Identity Crisis: The Horwath NDP Election Platform

This is the third installment in my take on the platforms of the major contenders for Ontario provincial leadership. You can see the first here and the second here.

Andrea Horwath is why we’re all here. When the Liberals crafted their budget, it was with enough leftist goodies wrapped up in it that you could almost ask if the NDP had written it for them, and that was the whole point; they were forcing Andrea Horwath into the difficult predicament of supporting the Liberal government, or voting down the government by rejecting a budget that they should love. If they rejected the budget, they would be saddled with the task of explaining why they were, seemingly, rejecting ideas that were in lock-step with their own.

And, it hasn’t gotten any easier. The NDP has been the slowest to release their campaign platform, and, now that they have, they are being criticized for it being un-NDP. They’ve also started sounding a lot like the Progressive Conservatives, in some ways, and the change in stance has sent some NDP supporters looking for answers elsewhere. But, if Andrea Horwath called this election, she must have had a plan for winning it, hadn’t she? Or, at least a good reason for it in the first place? More to the point, those things should be evident in any platform the NDP releases, and should be distinct enough from the other two parties that you can get a sense for the identity the NDP are projecting. Is that the case, though?
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Robin Hoodwinked: The Kathleen Wynne Liberal Platform

This is the second installment in my take on the platforms of the major contenders for Ontario provincial leadership. You can see the first here.

I’ve already alluded to my natural, human inclination towards bias. In the interest of full disclosure, for those who aren’t already aware, I tend towards being a Liberal supporter. In some circles, that’s almost like saying I like to torture small fuzzy animals, or I eat babies for breakfast and carve up the elderly for dinner. Really, it’s not even fair to say I am a Liberal, since my personal take on things is to look at the issues, measure and weigh the ideas, then choose who I will back based on my best assessment of their relative strength compared to the others. It just happens that the better ideas and policies, certainly the ones that I think have the most value, tend to come from the Liberal Party.

Which brings us to Kathleen Wynne’s election platform, also known as “The May 1st Liberal Budget that was really failed attempt at pandering to the NDP.” Political survival instincts are strong, and with a foul wind blowing Kathleen Wynne crafted a budget that should have surely pleased the NDP enough to earn their support. But, that backfired and the failed budget proposal has now become the backbone of a re-election campaign instead. So, this should be an easy one, really: if the budget makes sense, and benefits Ontarians, then Wynne has a strong case. If it doesn’t, that foul wind just became a true stench.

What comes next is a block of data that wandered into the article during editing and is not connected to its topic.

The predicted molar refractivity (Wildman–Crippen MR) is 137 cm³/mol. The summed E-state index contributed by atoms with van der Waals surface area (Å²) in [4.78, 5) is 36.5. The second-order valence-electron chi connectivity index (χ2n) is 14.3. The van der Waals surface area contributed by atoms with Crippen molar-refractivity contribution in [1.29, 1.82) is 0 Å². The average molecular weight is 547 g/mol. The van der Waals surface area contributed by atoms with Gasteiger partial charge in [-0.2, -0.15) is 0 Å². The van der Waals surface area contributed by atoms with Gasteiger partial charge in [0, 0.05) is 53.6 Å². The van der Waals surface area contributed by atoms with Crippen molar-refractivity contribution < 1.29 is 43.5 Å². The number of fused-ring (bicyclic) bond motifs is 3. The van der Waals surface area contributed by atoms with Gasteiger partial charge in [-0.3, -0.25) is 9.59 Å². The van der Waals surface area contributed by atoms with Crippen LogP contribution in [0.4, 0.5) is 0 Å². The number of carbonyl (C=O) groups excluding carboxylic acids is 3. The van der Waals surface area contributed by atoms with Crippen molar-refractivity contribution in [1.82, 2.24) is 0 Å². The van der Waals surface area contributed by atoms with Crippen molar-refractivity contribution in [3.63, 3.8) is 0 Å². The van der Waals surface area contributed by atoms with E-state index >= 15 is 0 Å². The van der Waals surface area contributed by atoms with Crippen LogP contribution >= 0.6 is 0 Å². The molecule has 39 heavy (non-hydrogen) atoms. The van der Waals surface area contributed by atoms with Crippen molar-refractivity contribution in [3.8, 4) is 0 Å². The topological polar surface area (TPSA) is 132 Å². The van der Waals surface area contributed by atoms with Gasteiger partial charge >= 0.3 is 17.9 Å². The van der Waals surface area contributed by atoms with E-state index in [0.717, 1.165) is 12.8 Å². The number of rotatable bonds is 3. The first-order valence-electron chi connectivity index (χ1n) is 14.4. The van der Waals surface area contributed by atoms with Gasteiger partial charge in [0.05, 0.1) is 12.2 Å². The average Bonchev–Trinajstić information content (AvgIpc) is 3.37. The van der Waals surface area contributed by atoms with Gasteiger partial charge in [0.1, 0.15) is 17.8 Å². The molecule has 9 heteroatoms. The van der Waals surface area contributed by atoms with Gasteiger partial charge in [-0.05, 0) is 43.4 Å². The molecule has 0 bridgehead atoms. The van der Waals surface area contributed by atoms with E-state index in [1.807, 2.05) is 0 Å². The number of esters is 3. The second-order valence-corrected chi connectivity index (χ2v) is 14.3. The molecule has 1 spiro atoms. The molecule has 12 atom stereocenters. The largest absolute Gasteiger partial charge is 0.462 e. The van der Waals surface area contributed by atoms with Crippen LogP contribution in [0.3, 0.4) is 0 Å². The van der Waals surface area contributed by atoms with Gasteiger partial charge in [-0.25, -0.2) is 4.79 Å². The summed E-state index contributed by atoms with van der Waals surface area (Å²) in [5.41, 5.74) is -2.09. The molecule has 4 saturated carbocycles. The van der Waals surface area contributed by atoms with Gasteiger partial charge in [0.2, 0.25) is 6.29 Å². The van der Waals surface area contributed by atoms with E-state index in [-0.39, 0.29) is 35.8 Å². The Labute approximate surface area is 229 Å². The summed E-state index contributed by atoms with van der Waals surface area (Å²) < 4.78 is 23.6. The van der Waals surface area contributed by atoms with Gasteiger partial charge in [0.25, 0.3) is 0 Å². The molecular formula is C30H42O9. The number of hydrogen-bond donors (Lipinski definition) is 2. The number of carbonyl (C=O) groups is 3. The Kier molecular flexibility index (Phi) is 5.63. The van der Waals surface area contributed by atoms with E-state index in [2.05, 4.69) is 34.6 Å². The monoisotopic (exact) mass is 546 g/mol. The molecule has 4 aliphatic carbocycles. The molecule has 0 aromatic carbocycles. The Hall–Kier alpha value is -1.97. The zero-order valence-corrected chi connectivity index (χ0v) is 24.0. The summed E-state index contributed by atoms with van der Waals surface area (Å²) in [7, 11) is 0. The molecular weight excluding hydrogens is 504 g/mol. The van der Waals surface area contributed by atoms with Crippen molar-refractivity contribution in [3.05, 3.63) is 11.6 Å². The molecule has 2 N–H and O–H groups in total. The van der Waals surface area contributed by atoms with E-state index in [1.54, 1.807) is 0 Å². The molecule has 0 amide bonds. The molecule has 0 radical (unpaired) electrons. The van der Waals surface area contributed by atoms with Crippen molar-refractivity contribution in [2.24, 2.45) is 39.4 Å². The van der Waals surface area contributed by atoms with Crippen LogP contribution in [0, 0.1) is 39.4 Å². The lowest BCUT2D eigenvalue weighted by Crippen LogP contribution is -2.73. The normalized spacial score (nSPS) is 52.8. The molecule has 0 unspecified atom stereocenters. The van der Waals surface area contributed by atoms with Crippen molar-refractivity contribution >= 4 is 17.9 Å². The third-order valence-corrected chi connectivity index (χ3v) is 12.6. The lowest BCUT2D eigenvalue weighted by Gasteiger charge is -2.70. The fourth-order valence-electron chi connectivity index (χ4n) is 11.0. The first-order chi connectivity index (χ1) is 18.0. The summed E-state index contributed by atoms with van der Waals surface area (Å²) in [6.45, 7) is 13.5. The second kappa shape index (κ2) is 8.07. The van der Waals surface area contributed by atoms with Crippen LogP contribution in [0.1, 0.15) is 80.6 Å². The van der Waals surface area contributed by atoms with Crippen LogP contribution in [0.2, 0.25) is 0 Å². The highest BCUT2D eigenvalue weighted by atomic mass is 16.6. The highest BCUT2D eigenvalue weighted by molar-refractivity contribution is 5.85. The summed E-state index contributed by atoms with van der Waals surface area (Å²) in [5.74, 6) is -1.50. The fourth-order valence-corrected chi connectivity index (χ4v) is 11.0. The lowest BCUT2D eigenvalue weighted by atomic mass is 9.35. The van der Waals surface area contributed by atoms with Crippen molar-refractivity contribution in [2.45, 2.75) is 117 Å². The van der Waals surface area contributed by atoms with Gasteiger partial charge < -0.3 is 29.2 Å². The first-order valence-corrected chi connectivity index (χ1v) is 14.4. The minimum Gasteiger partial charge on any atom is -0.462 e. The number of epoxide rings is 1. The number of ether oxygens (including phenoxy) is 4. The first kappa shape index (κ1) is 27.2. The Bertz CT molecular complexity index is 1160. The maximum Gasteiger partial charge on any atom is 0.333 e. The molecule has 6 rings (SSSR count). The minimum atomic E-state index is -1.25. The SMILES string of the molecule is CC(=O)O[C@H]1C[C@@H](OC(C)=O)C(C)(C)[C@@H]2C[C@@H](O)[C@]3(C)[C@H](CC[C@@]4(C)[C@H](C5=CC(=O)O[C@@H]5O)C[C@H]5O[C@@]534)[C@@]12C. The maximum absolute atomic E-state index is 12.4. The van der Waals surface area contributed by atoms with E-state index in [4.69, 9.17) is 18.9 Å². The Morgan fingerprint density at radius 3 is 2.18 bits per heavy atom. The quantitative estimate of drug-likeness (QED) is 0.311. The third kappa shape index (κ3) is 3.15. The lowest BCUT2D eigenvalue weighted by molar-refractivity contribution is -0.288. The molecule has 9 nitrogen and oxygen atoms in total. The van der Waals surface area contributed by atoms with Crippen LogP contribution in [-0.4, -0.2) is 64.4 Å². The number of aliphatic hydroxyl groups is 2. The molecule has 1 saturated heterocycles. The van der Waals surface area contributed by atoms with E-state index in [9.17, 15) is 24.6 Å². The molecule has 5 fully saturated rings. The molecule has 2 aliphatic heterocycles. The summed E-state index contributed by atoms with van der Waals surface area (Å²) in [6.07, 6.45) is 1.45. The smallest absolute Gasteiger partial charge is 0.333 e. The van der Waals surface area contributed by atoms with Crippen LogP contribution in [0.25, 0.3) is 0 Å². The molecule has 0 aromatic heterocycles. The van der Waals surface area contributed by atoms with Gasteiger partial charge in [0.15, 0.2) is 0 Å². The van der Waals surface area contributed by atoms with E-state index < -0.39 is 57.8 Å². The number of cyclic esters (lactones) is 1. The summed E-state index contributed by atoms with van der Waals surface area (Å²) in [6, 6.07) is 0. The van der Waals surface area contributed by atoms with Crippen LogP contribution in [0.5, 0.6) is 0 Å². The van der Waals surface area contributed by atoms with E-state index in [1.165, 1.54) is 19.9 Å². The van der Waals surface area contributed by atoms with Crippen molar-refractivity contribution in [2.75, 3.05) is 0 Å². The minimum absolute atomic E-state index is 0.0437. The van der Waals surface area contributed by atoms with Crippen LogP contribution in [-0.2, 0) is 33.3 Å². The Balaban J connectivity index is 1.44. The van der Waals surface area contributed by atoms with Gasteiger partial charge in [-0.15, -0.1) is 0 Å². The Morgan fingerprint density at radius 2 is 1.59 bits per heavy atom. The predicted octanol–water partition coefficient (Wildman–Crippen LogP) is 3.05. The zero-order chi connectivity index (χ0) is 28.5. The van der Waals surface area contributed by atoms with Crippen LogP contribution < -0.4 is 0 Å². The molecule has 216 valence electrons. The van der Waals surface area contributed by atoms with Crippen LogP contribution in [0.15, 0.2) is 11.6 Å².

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Tim Hudak’s Million Jobs Plan, and other Fairy Dust

I, quite obviously, have a bias when it comes to my opinions. We all do, and if anyone tells you that they don’t, they’re lying or delusional. It’s part of human nature to lack true impartiality. In fact, to be truly neutral in our positions and opinions would mean we were most likely psychotic. So, I promise that I will try and refrain from bias, which really means I will do everything in my power to spread disdain evenly across all party platforms. With that disclaimer out of the way, I figured it was high time that I dust off this old blog and jump into the fray of the current provincial election.

Not that we badly needed another election, but it seems as though, when we least need one, someone deems that to be the exact time that we should have one. Elections are divisive, costly and disruptive, all reasons why they shouldn’t be called lightly. So, with the opposition parties decrying the brink of financial ruin on which the province apparently is teetering under the negligent, nay criminal, leadership of the Kathleen Wynne Liberals, the ideas and policies behind those who are vying for control of the province should be carefully scrutinized.

Enter Tim Hudak of the Progressive Conservative Party. Hudak has been touting his “Million Jobs Plan,” three words that we are now hearing so often throughout the average day as to drive a strong individual properly insane. Simply, or not so simply, Hudak is claiming to have the answer that will send some million Ontarians back to work, something he not only claims Wynne’s Liberals can’t do, but will likely do the opposite of if re-elected. So, where are these million jobs coming from? How is Hudak claiming he will create them? Are there actually a million Ontarians out of work? And, can any of this work?
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